Adam Barker: Unconventional Portrait Tips
For those of you who know my work, you may be surprised to see a blog post from me on portraits. They’re certainly not my forte, and I don’t profess to be an expert to any degree. But perhaps that’s just what some of us might need to shake things up from the more conventional/traditional portraits many of you might be accustomed to.
Read below for some insight from a “non-professional” portrait photographer on how to create unconventional portraits with meaning.
1. Establish a Repoir with Your Subject
This nearly goes without saying, but it happens too often that we get behind the lens and get in agro “photog” mode and just start shooting away. Ideally, you want a natural, relaxed subject. This is much more likely to occur if they feel comfortable not just in front of the lens, but in front of YOU! This is always an essential first step in making magic with the camera. It’s a team effort!
2. Use Natural Light
Going for that natural look? Good on ya! Forget the cluster of equipment, and commit to working with what your mama (nature) gives you! Try to shoot on days where the light is diffused or evenly dispersed. Ligh
t overcast skies are perfect for this. Also consider searching out locations that offer good bounce light that envelops the subject with warm, even lighting.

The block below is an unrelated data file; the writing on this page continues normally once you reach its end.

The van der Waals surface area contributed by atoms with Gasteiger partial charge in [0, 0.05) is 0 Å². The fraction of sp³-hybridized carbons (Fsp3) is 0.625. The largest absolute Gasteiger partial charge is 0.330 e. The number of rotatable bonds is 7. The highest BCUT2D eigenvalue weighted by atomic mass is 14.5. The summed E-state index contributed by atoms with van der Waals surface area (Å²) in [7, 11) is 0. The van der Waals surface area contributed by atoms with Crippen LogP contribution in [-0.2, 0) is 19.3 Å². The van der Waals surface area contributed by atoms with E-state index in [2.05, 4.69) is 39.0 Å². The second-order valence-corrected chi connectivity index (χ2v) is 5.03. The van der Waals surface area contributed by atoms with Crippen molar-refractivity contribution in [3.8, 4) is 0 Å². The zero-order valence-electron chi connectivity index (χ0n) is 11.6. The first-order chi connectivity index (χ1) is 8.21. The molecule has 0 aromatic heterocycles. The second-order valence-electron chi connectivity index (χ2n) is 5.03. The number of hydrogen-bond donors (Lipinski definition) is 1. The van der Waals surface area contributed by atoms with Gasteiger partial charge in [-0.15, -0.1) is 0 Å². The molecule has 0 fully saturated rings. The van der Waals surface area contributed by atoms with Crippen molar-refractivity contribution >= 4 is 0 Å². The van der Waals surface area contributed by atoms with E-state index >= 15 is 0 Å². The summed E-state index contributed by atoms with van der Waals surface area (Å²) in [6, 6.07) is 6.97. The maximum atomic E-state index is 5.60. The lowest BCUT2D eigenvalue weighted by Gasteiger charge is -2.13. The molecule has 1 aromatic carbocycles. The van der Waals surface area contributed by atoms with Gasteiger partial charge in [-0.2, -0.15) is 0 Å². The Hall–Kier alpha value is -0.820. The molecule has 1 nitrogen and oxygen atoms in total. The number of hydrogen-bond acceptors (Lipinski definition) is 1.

3. Forget the Rules
Toss all the rules out the door, and just go with what feels right for once! Forget what you’ve been taught, step outside your comfort zone and experiment—you might be amazed at the results!
4. Switch Lenses
It’s likely you have a go-to lens for portrait shooting. Try switching it up. This will force you to pay a bit more attention to what you are including/excluding in your frame. Shoot wide for context, shoot tight for emotion. I really enjoy shooting portraits with my Canon 24mm tilt shift lens. It allows me to shoot wide for context, but still lets me pull the viewer right in on the subject with the creative tilt shift application.
5. Do It All Over Again
This could be the most important tip of all. Get out there and shoot time and time again. Practice does make perfect! Most importantly, it helps us recognize where our challenges/weaknesses lie. It also helps to build confidence behind the lens, honing in on our own unique style and vision.
Good luck out there—remember that rules are made to be broken. Get a willing subject, some decent light and a good bit of creative drive and you’re bound to product something new and inspiring!